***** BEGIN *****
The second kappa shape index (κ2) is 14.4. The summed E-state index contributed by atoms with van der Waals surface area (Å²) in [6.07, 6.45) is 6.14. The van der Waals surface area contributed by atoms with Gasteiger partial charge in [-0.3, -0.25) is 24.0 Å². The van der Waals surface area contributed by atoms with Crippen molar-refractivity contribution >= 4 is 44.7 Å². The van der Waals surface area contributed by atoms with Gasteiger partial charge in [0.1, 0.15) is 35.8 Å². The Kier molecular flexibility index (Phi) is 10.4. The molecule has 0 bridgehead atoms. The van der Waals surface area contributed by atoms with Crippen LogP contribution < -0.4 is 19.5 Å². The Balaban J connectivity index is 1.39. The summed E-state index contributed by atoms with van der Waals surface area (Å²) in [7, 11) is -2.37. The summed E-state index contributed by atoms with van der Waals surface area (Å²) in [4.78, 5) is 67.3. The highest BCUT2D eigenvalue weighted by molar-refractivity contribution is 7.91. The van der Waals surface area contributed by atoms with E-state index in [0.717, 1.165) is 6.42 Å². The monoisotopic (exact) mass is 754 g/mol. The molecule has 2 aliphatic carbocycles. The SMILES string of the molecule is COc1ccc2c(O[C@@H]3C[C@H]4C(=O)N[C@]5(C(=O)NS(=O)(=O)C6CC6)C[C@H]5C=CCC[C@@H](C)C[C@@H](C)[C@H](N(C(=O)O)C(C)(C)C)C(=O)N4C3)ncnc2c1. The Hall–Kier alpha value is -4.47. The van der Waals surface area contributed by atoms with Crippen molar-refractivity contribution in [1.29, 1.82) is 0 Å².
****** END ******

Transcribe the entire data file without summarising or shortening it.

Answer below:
The second kappa shape index (κ2) is 14.4. The summed E-state index contributed by atoms with van der Waals surface area (Å²) in [6.07, 6.45) is 6.14. The van der Waals surface area contributed by atoms with Gasteiger partial charge in [-0.3, -0.25) is 24.0 Å². The van der Waals surface area contributed by atoms with Crippen molar-refractivity contribution >= 4 is 44.7 Å². The van der Waals surface area contributed by atoms with Gasteiger partial charge in [0.1, 0.15) is 35.8 Å². The Kier molecular flexibility index (Phi) is 10.4. The molecule has 0 bridgehead atoms. The van der Waals surface area contributed by atoms with Crippen LogP contribution < -0.4 is 19.5 Å². The Balaban J connectivity index is 1.39. The summed E-state index contributed by atoms with van der Waals surface area (Å²) in [7, 11) is -2.37. The summed E-state index contributed by atoms with van der Waals surface area (Å²) in [4.78, 5) is 67.3. The highest BCUT2D eigenvalue weighted by molar-refractivity contribution is 7.91. The van der Waals surface area contributed by atoms with E-state index in [0.717, 1.165) is 6.42 Å². The monoisotopic (exact) mass is 754 g/mol. The molecule has 2 aliphatic carbocycles. The SMILES string of the molecule is COc1ccc2c(O[C@@H]3C[C@H]4C(=O)N[C@]5(C(=O)NS(=O)(=O)C6CC6)C[C@H]5C=CCC[C@@H](C)C[C@@H](C)[C@H](N(C(=O)O)C(C)(C)C)C(=O)N4C3)ncnc2c1. The Hall–Kier alpha value is -4.47. The van der Waals surface area contributed by atoms with Crippen molar-refractivity contribution in [1.29, 1.82) is 0 Å².